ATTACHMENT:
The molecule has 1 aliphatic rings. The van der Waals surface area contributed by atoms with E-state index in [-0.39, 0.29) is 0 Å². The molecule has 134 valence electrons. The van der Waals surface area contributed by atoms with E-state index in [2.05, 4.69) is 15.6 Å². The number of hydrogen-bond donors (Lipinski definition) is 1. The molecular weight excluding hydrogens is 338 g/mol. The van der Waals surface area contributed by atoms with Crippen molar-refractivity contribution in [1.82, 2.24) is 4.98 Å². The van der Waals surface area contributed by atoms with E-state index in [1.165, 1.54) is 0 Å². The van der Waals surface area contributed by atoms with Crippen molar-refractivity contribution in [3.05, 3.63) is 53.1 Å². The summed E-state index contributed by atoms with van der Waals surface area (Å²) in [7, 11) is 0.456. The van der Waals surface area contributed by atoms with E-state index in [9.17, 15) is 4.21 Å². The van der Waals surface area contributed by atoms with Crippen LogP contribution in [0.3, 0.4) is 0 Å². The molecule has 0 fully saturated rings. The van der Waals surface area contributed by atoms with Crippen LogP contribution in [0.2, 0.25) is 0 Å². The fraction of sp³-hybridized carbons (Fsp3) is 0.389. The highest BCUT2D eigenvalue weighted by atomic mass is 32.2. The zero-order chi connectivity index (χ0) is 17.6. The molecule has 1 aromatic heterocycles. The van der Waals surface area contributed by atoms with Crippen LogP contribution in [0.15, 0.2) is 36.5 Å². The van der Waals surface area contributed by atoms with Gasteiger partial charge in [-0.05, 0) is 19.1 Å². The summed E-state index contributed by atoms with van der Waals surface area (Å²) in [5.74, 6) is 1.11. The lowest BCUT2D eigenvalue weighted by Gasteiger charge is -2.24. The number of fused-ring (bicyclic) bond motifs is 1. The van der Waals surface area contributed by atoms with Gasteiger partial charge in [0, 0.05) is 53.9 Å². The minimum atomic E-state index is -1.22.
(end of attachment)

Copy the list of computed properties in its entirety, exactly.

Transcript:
The molecule has 1 aliphatic rings. The van der Waals surface area contributed by atoms with E-state index in [-0.39, 0.29) is 0 Å². The molecule has 134 valence electrons. The van der Waals surface area contributed by atoms with E-state index in [2.05, 4.69) is 15.6 Å². The number of hydrogen-bond donors (Lipinski definition) is 1. The molecular weight excluding hydrogens is 338 g/mol. The van der Waals surface area contributed by atoms with Crippen molar-refractivity contribution in [1.82, 2.24) is 4.98 Å². The van der Waals surface area contributed by atoms with E-state index in [1.165, 1.54) is 0 Å². The van der Waals surface area contributed by atoms with Crippen molar-refractivity contribution in [3.05, 3.63) is 53.1 Å². The summed E-state index contributed by atoms with van der Waals surface area (Å²) in [7, 11) is 0.456. The van der Waals surface area contributed by atoms with E-state index in [9.17, 15) is 4.21 Å². The van der Waals surface area contributed by atoms with Crippen LogP contribution in [0.3, 0.4) is 0 Å². The molecule has 0 fully saturated rings. The van der Waals surface area contributed by atoms with Crippen LogP contribution in [0.2, 0.25) is 0 Å². The fraction of sp³-hybridized carbons (Fsp3) is 0.389. The highest BCUT2D eigenvalue weighted by atomic mass is 32.2. The zero-order chi connectivity index (χ0) is 17.6. The molecule has 1 aromatic heterocycles. The van der Waals surface area contributed by atoms with Crippen LogP contribution in [0.15, 0.2) is 36.5 Å². The van der Waals surface area contributed by atoms with Gasteiger partial charge in [-0.05, 0) is 19.1 Å². The summed E-state index contributed by atoms with van der Waals surface area (Å²) in [5.74, 6) is 1.11. The lowest BCUT2D eigenvalue weighted by Gasteiger charge is -2.24. The number of fused-ring (bicyclic) bond motifs is 1. The van der Waals surface area contributed by atoms with Gasteiger partial charge in [0, 0.05) is 53.9 Å². The minimum atomic E-state index is -1.22.